50,000 words, 30 days, 1 student.
The night is wearing on. There are only a few more hours before the deadline, and you’ve got about a thousand words to go, with no idea of what you’re going to fill that space with. The adrenaline is pumping: you’ve already drunk a full pot of coffee, your mind is racing, and you’ve got a burning desire to give up and spend the rest of the night on Facebook.
And you’re doing this for fun.
Welcome to National Novel Writing Month.
National Novel Writing Month— stylized as NaNoWriMo—is a month of coffee, insanity, and a lot of words. The goal is to write an entire novel, 50,000 words, 1667 per day, during the month of November: the equivalent to writing an essay a day. In a press release, Grant Faulkner, executive director of NaNoWriMo, calls it the “the writing world’s version of a marathon.” The work must be original and unstarted on the first day of November. Participants win if they complete their novel by midnight November 30th and submit their depenword count to the NaNoWriMo site. No prizes are awarded and no publication deals are offered. The only take-away is the completed novel.
Like a marathon, the true motivation is the satisfaction of having accomplished something great. The novel may be a disaster of plotlines and plagiarism, but the sheer volume of words produced is something to brag about as December finally arrives. Write a novel? Yeah, I’ve done that.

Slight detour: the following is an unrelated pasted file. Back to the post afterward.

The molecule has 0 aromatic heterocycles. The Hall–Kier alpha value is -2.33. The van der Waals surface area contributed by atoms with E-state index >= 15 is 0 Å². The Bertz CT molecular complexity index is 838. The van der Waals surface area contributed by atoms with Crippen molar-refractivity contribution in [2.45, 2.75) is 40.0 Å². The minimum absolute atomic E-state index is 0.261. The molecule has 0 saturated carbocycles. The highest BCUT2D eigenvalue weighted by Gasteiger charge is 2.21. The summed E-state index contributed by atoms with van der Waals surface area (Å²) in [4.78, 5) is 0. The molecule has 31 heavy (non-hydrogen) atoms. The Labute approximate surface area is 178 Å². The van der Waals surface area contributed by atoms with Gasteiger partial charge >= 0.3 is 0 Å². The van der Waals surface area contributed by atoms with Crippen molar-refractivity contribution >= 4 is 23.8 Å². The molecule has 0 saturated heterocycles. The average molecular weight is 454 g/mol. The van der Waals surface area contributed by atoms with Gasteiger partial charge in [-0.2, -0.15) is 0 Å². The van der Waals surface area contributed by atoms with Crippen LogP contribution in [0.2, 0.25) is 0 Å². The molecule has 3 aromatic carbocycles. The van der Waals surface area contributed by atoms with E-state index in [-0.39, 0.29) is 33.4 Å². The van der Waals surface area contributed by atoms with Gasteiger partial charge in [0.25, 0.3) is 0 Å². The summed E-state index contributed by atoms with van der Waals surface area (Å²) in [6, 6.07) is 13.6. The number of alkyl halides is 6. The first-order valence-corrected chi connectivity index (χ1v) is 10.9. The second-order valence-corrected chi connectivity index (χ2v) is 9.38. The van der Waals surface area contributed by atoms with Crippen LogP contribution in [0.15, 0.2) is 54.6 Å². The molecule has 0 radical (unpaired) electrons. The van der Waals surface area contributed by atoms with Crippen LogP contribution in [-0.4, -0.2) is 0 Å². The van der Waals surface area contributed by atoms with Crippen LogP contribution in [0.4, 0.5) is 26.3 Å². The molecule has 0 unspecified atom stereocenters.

Trinity Western University students know that November is a month-long ordeal of due dates and despair that Christmas break will never arrive. Surely, no student in their right mind would attempt it. Fortunately, university students are crazy, and appear to never need sleep. TWU has a number of students who have attempted it, myself included. It’s overwhelming. You feel despair. You give up, then decide you can do it anyway. And even if, like myself, you end up with six thousand words at the end of the month due to your course load, the experience of even trying is worthwhile. You learn that sleep actually is necessary, and that editing is for the second draft.
It’s insanity, yes. But nothing compares to the feeling of sitting down to begin rewriting the novel you never thought you’d write.